For the last two months I have been in monk mode. In monk mode I go about my normal life, oh that it were, doing my usual things – walking the dog, writing, yoga, cooking dinner, cleaning the house, talking with my daughter – with one difference. I pretend that I’m invisible. I’m not really invisible. I don’t actively avoid people. I just don’t seek them out and, when a social event comes up that it’s possible to duck, I duck it.
If an editor from the US, sadly not a publisher, hadn’t put me up to the changes I made to the manuscript I sent her two days ago, I wouldn’t have made them. Having written my last book in the first person, I was dead keen not to do it again. But the editor won. My agent however wasn’t convinced. ‘What’, she asked, sounding worried, ‘another memoir?’ ‘You mean’, said my daughter with characteristic tact, ‘you are writing about you again?’
Who else but me would write an intimate history of housekeeping? A subject which, far from sexy, has been on my mind for thirty years. Although housekeeping is a bigger topic than housework, I did include a scene in our kitchen which opens with my daughter calling me Cinderella, and closes with me banging my shin on the dishwasher and swearing loudly, to which my son, his hand on my shoulder, says to me, ‘you’re not being horrible because you’re horrible’.
The manuscript I’ve just pressed Send on is about something more personal and interior than housework. It goes back to before I had children, to even before I swore I’d never have children. It goes back to a feeling that I didn’t have words for at the time. It goes back to my not feeling sure that I was worth looking after. Perhaps this is a feeling that many of us experience fleetingly, while growing up, a feeling which, if we have it, we suppress in order to get on with life.
One of the best things about writing about domesticity has been the little things that people told me along the way that made me realise what a big thing looking after ourselves really is. The home-made card from an acquaintance who declined to be interviewed about domestic life on the grounds that, ‘I hate housework’. The friend who convinced me that cooking is a performance and that loud music, a glass of wine and doubling the quantities are essential. The woman who, despite moving home forty times, longs to put down roots and would love nothing more than a bed by the oven so she could bake at all hours. The minimalist architect who can’t sit down to work at home until he’s cleaned up the kitchen and put on a load of washing. The woman who does all her cooking in a Thermomix and washes up before meals. The woman who travels a lot and needs only her cushion, lamp and mug to feel at home. The vegan opera singer who chooses her accommodation on tour on the basis of whether it has an oven in which she can bake which in turn allows her to say to herself, at the end of each concert, ‘Now I’m going home’. The young woman whose father wears a tea-cosy as a hat and sings to himself as he goes about cooking in his cold kitchen. The woman who gave me the idea of going outside to pick flowers to put in a vase as a way of drawing a line after cleaning the house. The friend who enjoys nothing more than a good steam clean in her pyjamas on Saturday mornings. The woman who took a month to go through her house from top to bottom, while working full-time, to cleanse it of her kids’ childhood and to make space for life to come. The woman who pointed out that when a home isn’t looked after, when the spaces aren’t loved, the only option is for it to fall apart.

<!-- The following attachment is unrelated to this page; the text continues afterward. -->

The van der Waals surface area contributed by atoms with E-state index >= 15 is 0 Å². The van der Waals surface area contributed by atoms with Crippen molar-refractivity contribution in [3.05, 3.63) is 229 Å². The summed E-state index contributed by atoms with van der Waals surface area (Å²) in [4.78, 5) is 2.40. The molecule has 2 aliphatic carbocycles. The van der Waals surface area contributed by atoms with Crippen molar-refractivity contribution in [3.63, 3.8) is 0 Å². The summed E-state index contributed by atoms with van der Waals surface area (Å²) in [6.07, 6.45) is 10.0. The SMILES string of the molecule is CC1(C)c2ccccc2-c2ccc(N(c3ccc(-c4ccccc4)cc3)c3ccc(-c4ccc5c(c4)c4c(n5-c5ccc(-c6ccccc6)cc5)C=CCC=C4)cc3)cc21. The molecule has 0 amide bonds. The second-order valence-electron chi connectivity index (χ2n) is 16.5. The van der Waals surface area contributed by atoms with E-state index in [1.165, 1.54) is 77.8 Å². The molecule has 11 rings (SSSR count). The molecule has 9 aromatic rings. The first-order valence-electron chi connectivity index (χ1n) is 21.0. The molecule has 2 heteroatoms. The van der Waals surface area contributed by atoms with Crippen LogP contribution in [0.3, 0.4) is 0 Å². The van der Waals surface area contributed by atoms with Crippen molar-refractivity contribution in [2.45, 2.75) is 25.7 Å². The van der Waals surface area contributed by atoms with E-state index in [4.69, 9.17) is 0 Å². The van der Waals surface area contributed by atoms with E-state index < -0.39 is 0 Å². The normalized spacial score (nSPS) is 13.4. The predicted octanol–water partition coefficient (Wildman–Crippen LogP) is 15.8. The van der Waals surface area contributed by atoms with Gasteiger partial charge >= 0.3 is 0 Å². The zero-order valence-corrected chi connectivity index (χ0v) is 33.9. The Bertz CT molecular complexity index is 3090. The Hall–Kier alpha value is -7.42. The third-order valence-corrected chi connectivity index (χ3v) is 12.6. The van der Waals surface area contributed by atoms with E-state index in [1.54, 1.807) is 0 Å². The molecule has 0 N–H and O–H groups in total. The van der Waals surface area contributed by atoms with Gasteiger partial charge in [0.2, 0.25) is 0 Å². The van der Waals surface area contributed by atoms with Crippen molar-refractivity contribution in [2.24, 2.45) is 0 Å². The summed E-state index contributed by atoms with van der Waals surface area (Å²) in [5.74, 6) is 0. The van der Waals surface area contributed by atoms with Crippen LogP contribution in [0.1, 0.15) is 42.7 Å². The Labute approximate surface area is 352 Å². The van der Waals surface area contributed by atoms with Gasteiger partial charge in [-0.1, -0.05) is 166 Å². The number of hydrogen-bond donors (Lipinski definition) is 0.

None of these stories made it into my manuscript, the editor having advised against them in an earlier draft. On the other hand if my mind hadn’t been full of these stories I’d never have completed the manuscript. And I’d have been a heap more lonely in monk mode.
During these last two weeks, when not swimming with my daughter at the local pool, or sitting on the beach while she surfs, I’ve been standing up working at our metre-high kitchen bench, looking up as the lamp in the corner takes on square shadows late afternoon, wishing that a fairy would cook dinner, and ignoring our dog as she stretched out in puppy pose, begging for her dinner and a walk.
Last week I cancelled dinner with friends twice. I didn’t say I was in monk mode, but they got that I was. Knowing I needed to press Send before my editor, 32 weeks pregnant, had her baby, it was as if I couldn’t care about anyone or anything else, over and above immediate family. On Friday evening, despite having a few more hours up my sleeve, and disregarding the three pages of notes I’d promised myself I’d slip into the manuscript, I pressed Send.